When it comes to attracting the best lateral hires, culture counts. Of the mid-size firms surveyed by TAGLaw and the Center for the Study of the Legal Profession at Georgetown University Law Center, 70 percent rated culture as one of the top two selling points in their recruitment process. The other was the overall quality of the firm.
The findings were provided by leaders at 68 firms with a median size of 40 attorneys. About half of respondents were located in North America, with the remaining split evenly among Europe and Latin America.
Culture was so important to firms, that preserving it was cited as the top reason not to seek mergers. Only 19 percent expect to grow through mergers. In fact, according to an ABA Journal story, 75 percent of the firms had been approached by a larger firm interested in a merger—but only 37 percent seriously considered the offer. “Faster growing firms—those reporting revenue gains of at least 10 percent since 2007—were the least interested in merging with a larger firm,” the story states.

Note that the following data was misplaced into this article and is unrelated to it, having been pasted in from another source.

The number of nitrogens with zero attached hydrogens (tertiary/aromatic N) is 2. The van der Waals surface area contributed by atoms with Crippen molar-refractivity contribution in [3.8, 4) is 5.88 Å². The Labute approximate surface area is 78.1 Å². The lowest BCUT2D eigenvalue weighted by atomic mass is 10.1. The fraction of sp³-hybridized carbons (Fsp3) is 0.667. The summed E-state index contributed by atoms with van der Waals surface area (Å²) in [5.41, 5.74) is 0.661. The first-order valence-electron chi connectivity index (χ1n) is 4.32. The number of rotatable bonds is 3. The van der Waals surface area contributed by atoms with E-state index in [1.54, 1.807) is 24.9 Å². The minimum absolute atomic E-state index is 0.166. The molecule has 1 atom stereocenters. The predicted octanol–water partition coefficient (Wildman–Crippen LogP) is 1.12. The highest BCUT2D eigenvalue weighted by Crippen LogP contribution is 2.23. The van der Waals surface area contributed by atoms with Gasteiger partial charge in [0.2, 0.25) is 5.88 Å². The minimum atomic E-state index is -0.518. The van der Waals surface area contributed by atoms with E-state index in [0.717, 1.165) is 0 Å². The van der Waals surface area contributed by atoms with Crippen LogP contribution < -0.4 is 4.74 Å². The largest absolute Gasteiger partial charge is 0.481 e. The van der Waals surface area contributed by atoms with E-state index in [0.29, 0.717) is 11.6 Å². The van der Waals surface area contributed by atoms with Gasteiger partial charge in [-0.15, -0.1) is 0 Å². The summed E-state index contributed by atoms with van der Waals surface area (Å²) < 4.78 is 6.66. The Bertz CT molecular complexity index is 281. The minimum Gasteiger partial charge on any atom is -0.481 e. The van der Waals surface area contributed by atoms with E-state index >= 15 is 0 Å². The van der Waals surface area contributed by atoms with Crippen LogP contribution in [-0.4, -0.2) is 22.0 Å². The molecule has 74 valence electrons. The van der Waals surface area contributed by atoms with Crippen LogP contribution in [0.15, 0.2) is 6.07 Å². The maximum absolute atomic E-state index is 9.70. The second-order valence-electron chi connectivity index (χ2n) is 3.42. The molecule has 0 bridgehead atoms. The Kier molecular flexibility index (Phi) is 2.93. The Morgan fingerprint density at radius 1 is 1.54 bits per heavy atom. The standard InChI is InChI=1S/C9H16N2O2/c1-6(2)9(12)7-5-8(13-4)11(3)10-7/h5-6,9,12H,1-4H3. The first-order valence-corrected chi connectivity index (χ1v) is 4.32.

When it comes to growth, 90 percent of firms plan to rely solely on organic growth and just 57 percent plan on expanding through lateral hires (though of the firms who have hired laterally, 92 percent said the new recruit lived up to expectations).
“The firms in our survey that are growing the fastest were the same ones that are most careful about their human capital,” Lisa Rohrer, director of executive education and a research fellow at the Center for the Study of the Legal Profession at Georgetown University Law Center, said in a press release. “Successful mid-sized firms greatly value their culture and weigh cultural concerns carefully when considering possible lateral hire and merger opportunities.”